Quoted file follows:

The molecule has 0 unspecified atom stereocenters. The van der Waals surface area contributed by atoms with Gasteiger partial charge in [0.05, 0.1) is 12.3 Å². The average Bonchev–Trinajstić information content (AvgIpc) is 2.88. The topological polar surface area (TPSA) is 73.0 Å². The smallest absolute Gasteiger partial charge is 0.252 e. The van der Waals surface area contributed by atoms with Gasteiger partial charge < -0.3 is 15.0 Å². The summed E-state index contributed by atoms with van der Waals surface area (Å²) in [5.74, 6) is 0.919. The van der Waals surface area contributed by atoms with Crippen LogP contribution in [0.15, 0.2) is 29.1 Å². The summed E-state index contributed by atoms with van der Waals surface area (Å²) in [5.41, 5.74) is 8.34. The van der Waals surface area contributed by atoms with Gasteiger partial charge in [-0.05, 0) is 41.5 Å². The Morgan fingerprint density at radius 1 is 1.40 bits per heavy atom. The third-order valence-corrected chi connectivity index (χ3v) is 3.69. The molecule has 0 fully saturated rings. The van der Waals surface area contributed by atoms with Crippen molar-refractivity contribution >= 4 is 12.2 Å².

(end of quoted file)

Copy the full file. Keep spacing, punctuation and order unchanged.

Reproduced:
The molecule has 0 unspecified atom stereocenters. The van der Waals surface area contributed by atoms with Gasteiger partial charge in [0.05, 0.1) is 12.3 Å². The average Bonchev–Trinajstić information content (AvgIpc) is 2.88. The topological polar surface area (TPSA) is 73.0 Å². The smallest absolute Gasteiger partial charge is 0.252 e. The van der Waals surface area contributed by atoms with Gasteiger partial charge < -0.3 is 15.0 Å². The summed E-state index contributed by atoms with van der Waals surface area (Å²) in [5.74, 6) is 0.919. The van der Waals surface area contributed by atoms with Crippen LogP contribution in [0.15, 0.2) is 29.1 Å². The summed E-state index contributed by atoms with van der Waals surface area (Å²) in [5.41, 5.74) is 8.34. The van der Waals surface area contributed by atoms with Gasteiger partial charge in [-0.05, 0) is 41.5 Å². The Morgan fingerprint density at radius 1 is 1.40 bits per heavy atom. The third-order valence-corrected chi connectivity index (χ3v) is 3.69. The molecule has 0 fully saturated rings. The van der Waals surface area contributed by atoms with Crippen molar-refractivity contribution >= 4 is 12.2 Å².